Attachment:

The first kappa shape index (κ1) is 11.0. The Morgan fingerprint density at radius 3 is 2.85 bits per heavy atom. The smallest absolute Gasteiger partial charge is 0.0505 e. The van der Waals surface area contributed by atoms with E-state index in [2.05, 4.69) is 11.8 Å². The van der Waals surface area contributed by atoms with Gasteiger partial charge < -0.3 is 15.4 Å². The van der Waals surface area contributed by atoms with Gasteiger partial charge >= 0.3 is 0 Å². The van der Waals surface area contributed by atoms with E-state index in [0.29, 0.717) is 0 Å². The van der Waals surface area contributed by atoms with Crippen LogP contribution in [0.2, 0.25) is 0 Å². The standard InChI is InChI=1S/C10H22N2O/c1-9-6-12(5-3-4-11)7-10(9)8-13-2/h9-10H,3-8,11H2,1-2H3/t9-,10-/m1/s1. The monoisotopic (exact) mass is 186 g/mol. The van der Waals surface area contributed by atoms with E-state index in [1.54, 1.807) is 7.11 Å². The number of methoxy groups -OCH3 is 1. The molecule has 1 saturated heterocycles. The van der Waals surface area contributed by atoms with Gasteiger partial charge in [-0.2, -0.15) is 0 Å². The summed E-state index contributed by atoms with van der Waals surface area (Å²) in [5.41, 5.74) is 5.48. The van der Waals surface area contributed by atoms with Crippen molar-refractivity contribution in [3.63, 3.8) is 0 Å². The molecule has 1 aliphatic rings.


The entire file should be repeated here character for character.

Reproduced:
The first kappa shape index (κ1) is 11.0. The Morgan fingerprint density at radius 3 is 2.85 bits per heavy atom. The smallest absolute Gasteiger partial charge is 0.0505 e. The van der Waals surface area contributed by atoms with E-state index in [2.05, 4.69) is 11.8 Å². The van der Waals surface area contributed by atoms with Gasteiger partial charge < -0.3 is 15.4 Å². The van der Waals surface area contributed by atoms with Gasteiger partial charge >= 0.3 is 0 Å². The van der Waals surface area contributed by atoms with E-state index in [0.29, 0.717) is 0 Å². The van der Waals surface area contributed by atoms with Crippen LogP contribution in [0.2, 0.25) is 0 Å². The standard InChI is InChI=1S/C10H22N2O/c1-9-6-12(5-3-4-11)7-10(9)8-13-2/h9-10H,3-8,11H2,1-2H3/t9-,10-/m1/s1. The monoisotopic (exact) mass is 186 g/mol. The van der Waals surface area contributed by atoms with E-state index in [1.54, 1.807) is 7.11 Å². The number of methoxy groups -OCH3 is 1. The molecule has 1 saturated heterocycles. The van der Waals surface area contributed by atoms with Gasteiger partial charge in [-0.2, -0.15) is 0 Å². The summed E-state index contributed by atoms with van der Waals surface area (Å²) in [5.41, 5.74) is 5.48. The van der Waals surface area contributed by atoms with Crippen molar-refractivity contribution in [3.63, 3.8) is 0 Å². The molecule has 1 aliphatic rings.